Foal App uses a smartphone attached to the mare's headstall to detect when she lies down, indicating that labour is starting, and notifies receivers with an alarm on their own phone. Using the inbuilt camera and microphone you can check on the mare even if you aren’t nearby.

Foal App is free to download and use as a receiver, however to use it to monitor a mare you must purchase credit within the app. This credit is per week, but does not expire until it is assigned to a mare and consumed. Weekly credits cost $10-20 USD depending on quantity, larger purchases have a discounted rate. You will also need a Foal App pouch to attach the phone to your mare, which is $49.95 USD including postage.

You will need to put a second  phone on your mare as you need a phone to receive the alarm as well.

Both the monitoring and receiving phone need a reliable internet connection, otherwise the app cannot send/receive alarms or video. We recommend a mobile phone plan, as it is generally more reliable than WiFi.

Foal App supports both Apple iOS and Google Android devices, however we recommend Android devices for monitoring. Android OS 5+ is supported, however OS 7 or higher is highly recommended. You can see a list of our supported devices under the “Phone Setup” section of this page. Foal App may work on other devices but we do not recommend budget phones.

Battery life on Android is up to 48 hours (LG Nexus 5X), while iPhone is up to 8 hours (iPhone 6 Plus). However many factors can reduce the battery life including the model of phone, age of the phone, weak signal, cold weather etc. Foal App features battery warnings and will notify receivers before the monitor goes flat. To increase battery life an external battery can be used, which can more than triple the battery life.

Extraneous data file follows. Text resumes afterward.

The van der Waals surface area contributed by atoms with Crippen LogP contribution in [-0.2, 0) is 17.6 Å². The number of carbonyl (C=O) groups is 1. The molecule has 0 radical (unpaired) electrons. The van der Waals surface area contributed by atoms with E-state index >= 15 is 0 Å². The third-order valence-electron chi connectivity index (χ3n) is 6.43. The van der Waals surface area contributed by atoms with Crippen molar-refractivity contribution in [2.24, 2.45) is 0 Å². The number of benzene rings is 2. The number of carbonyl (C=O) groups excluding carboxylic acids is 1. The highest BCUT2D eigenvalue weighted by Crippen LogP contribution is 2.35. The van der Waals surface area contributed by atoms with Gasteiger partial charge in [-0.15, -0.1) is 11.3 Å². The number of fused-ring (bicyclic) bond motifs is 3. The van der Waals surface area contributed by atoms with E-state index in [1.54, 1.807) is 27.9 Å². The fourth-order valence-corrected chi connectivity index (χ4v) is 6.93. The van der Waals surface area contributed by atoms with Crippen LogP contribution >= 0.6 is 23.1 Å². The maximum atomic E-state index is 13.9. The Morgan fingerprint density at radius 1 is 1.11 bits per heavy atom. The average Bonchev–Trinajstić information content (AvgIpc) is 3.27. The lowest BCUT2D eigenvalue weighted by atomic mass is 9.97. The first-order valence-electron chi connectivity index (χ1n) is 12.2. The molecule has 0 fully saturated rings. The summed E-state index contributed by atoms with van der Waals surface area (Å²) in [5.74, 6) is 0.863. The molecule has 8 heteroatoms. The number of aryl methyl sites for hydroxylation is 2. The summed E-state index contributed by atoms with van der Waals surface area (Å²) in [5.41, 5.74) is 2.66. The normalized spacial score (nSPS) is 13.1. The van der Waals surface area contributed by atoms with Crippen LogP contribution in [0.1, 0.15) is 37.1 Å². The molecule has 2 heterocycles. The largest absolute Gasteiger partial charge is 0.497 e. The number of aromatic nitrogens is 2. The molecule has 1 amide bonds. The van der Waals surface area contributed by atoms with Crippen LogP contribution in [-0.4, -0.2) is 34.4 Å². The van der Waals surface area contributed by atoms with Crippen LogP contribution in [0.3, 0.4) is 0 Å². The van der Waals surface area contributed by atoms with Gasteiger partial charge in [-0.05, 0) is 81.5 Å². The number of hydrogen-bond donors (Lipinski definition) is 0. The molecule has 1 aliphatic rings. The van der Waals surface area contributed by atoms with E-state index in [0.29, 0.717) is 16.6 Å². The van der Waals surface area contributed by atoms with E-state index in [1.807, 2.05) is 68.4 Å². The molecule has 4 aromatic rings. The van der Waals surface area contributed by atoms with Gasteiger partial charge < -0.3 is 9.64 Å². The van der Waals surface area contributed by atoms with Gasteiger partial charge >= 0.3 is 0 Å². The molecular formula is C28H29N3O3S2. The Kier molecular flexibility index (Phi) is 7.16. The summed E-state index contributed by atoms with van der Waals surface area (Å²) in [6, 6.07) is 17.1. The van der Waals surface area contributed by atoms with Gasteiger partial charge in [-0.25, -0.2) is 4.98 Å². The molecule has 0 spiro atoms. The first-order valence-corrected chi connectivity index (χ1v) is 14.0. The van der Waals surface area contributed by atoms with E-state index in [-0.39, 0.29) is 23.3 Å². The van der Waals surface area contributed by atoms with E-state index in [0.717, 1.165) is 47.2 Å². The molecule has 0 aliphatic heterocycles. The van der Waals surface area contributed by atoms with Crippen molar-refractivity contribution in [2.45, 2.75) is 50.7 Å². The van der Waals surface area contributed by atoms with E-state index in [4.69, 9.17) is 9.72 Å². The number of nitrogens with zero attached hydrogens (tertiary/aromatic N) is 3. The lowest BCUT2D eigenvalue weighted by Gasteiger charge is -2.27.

The alarm volume is set by your phone volume, so make sure your phone is not on silent.

The alarm will work anywhere you have an internet connection, no matter how far away you are.

Some mares may set the alarm off often when they aren’t going into labour. By using the camera you can see if the mare is rolling, scratching or going into labour without rushing out to check.

While viewing the video you can turn the phones flash on and off to see even if it is dark.

You can monitor as many mares as you need.

Yes. The pouch attaches to any kind of halter and fits snugly under the mare’s neck.

It is unlikely. The pouch is very secure with a double velcro system and the material used is shock absorbing. Make sure to keep the pouch and velcro clean, and securely fastened, as this helps ensure it the phone does not fall out or off and become damaged .

You can access the live video feed as often as you like. You don’t have to wait for the alarm to do this. Be aware, however, that constant use of the video will shorten the battery life.

Foal App uses approximately 2GB of data per month on the monitor phones. This can vary depending on how often you choose to access the live video feed.

In Australia, Standard Post takes 7-10 business days and 1-2 business days express. International (everywhere except Australia) postage takes up to 4 weeks and 3-4 business days express.

Yes - You can have as many receivers as you like, the alarm will go to all of them. You can either log into your account on multiple devices, or if you'd like someone else to receive alarms you can send them the mare code by clicking “Share mare code” in the app.

Yes. If one phone does not have internet connection you will still get the alarm once it reconnects, but this could be delayed. You will also not be able to use the video features with limited reception.

The custom designed pouch is water resistant, however you can also put the phone in a water proof phone case or snap lock bag inside the pouch if you are concerned.

At this stage, Foal App works on tablets but is still phone sized on the screen. Foal App does not work on computers.

There is no scientific evidence that links wireless phone usage to cancer, or any other health problems. For more information please visit https://www.cancer.org/cancer/cancer-causes/radiation-exposure/cellular-phones.html

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